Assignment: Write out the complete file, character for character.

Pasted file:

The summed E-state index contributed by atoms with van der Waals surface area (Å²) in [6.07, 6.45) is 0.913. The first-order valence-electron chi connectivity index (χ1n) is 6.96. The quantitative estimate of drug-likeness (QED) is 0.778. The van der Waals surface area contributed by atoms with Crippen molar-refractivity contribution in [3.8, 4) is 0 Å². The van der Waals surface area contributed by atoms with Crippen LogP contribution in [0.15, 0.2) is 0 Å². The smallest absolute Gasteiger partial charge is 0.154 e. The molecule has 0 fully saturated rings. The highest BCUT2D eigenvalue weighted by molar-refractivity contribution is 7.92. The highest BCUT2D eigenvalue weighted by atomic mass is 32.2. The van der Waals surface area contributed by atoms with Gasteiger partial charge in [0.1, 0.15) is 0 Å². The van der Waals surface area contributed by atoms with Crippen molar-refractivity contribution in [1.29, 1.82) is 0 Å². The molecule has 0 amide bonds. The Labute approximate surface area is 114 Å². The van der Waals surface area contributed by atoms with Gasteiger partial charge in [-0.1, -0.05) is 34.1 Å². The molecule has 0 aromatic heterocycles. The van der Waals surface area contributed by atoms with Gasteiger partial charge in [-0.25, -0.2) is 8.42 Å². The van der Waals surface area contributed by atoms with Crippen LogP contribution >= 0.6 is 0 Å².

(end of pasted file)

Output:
The summed E-state index contributed by atoms with van der Waals surface area (Å²) in [6.07, 6.45) is 0.913. The first-order valence-electron chi connectivity index (χ1n) is 6.96. The quantitative estimate of drug-likeness (QED) is 0.778. The van der Waals surface area contributed by atoms with Crippen molar-refractivity contribution in [3.8, 4) is 0 Å². The van der Waals surface area contributed by atoms with Crippen LogP contribution in [0.15, 0.2) is 0 Å². The smallest absolute Gasteiger partial charge is 0.154 e. The molecule has 0 fully saturated rings. The highest BCUT2D eigenvalue weighted by molar-refractivity contribution is 7.92. The highest BCUT2D eigenvalue weighted by atomic mass is 32.2. The van der Waals surface area contributed by atoms with Gasteiger partial charge in [0.1, 0.15) is 0 Å². The van der Waals surface area contributed by atoms with Crippen molar-refractivity contribution in [1.29, 1.82) is 0 Å². The molecule has 0 amide bonds. The Labute approximate surface area is 114 Å². The van der Waals surface area contributed by atoms with Gasteiger partial charge in [-0.1, -0.05) is 34.1 Å². The molecule has 0 aromatic heterocycles. The van der Waals surface area contributed by atoms with Gasteiger partial charge in [-0.25, -0.2) is 8.42 Å². The van der Waals surface area contributed by atoms with Crippen LogP contribution >= 0.6 is 0 Å².